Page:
Our daughter loves nature. And she’s extremely curious and rarely satisfied with quick explanations. Last week we discussed why snails are slimy for about one hour, only to switch topics, debating why hummingbirds only eat nectar and can’t digest seeds. Her interest in everything is one of the reasons why preschool-age is so much fun! I finally got to share all the cool non-fiction books and have an excuse to expand our book collection further. 🙂
But: Explaining science to children and adults without scientific background sometimes actually is rocket science. I should know – I had to edit my articles for a popularly science magazine a zillion time until our editor-in-chief was convinced they didn’t contain “too much science as not to confuse anyone”. What was really tough, when genetics was your passion, but you didn’t want to make the topic to bothersome. 🙂 What might sound silly is actually true. You don’t want to make science too confusing, boring and annoying – but at the same time you want to keep to the facts, too, and not leave too many details out. There are lots of great nonfiction books for children out there, that hit the mark – and others that we didn’t like as much.
“BUGS!” is one of the scientific books for children that is head-on. The book was published in cooperation with the Natural History Museum in London, so it packs a lot of information into a little over 30 pages. Readers accompany “Agent Eagle”, the senior librarian of the “Eagle-Eyed Explorer Club”, on his latest mission: Filing a report on the history of bugs. Agent Eagle goes back millions of years in time! His journal contains detailed information about bugs, their history and their life. The report doesn’t leave lots of questions – thorough explanations will satisfy even the most curious mind. The illustrations are not too colorful, they could have been from a museum collection – but maybe this is what Agent Eagle had in mind? And the expandable 6-feet timeline, prominent feature of the “What on Earth”-books, makes definitely up for it! A little quiz on the last pages helps young readers to check their knowledge.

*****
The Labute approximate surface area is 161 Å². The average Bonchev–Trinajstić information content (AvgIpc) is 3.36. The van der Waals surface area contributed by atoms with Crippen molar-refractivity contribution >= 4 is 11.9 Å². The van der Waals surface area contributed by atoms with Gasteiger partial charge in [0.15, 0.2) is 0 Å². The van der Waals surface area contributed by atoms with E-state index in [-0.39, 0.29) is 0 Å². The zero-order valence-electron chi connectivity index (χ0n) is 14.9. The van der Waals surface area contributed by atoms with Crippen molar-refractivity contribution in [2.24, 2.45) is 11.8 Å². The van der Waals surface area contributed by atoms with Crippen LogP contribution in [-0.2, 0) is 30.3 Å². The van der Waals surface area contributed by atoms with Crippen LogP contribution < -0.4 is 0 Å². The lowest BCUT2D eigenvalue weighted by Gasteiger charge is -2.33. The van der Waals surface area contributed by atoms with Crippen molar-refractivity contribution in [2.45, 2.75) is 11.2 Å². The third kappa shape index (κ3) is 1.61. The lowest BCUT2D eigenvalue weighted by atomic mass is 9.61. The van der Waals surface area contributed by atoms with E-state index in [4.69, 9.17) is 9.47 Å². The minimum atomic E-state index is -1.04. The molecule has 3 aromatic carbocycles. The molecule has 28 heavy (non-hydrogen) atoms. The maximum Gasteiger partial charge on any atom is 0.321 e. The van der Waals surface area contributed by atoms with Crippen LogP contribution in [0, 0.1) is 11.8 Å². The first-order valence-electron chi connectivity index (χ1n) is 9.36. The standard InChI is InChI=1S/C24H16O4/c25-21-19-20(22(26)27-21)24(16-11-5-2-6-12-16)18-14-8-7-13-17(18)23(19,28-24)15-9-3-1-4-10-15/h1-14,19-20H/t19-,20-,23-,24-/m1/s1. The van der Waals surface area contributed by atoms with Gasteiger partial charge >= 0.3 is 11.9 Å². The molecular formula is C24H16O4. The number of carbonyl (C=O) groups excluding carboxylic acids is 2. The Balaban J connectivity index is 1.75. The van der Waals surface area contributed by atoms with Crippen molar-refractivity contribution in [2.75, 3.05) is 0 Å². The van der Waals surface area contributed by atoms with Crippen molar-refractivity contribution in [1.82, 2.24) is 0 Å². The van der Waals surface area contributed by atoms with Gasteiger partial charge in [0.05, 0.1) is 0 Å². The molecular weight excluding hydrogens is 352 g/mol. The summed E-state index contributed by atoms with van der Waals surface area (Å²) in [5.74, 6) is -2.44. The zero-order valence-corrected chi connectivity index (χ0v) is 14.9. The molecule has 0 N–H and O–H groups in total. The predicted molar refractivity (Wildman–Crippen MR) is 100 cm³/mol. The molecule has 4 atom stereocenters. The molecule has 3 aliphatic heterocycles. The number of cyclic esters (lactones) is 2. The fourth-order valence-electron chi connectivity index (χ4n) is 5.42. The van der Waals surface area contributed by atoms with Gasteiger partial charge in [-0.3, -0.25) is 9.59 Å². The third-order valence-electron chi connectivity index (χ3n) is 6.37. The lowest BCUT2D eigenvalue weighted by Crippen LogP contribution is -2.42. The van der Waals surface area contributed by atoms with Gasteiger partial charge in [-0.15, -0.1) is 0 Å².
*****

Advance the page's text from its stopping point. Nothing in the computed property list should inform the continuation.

“BUGS!” makes a complex topic attractive. The Indiana Jones lookalike Agent Eagle and his exploration keeps young readers involved. And this is the key, when it comes to complex topics that could become overwhelming. Taxonomy of bug ancestry, fossils, sacred bugs and past bug scientists: These matters might not sound too interesting, but middle school and high school aged readers with an interest in biology will learn a lot about bugs and their history.
When it comes to science books for children, the target age range defines into how much details you can go. That being said, the complex topic makes “BUGS!” more appropriate for middle school age and was a great read for me as adult with science background. Our five-year-old daughter loved to look at the pictures and had lots of questions. The text was a little bit complex for her, but this was not surprising as this book is written for a different age range.
Publishing house “What on earth” brought another great non-fiction book into our house. “Bugs!” is a keepsake book that will hold the interest of a wide age range from Kindergarten to High School! The book is part of four titles exploring the world of dinosaurs, bugs, plants and mammals with super-sleuth Agent Eagle as guide.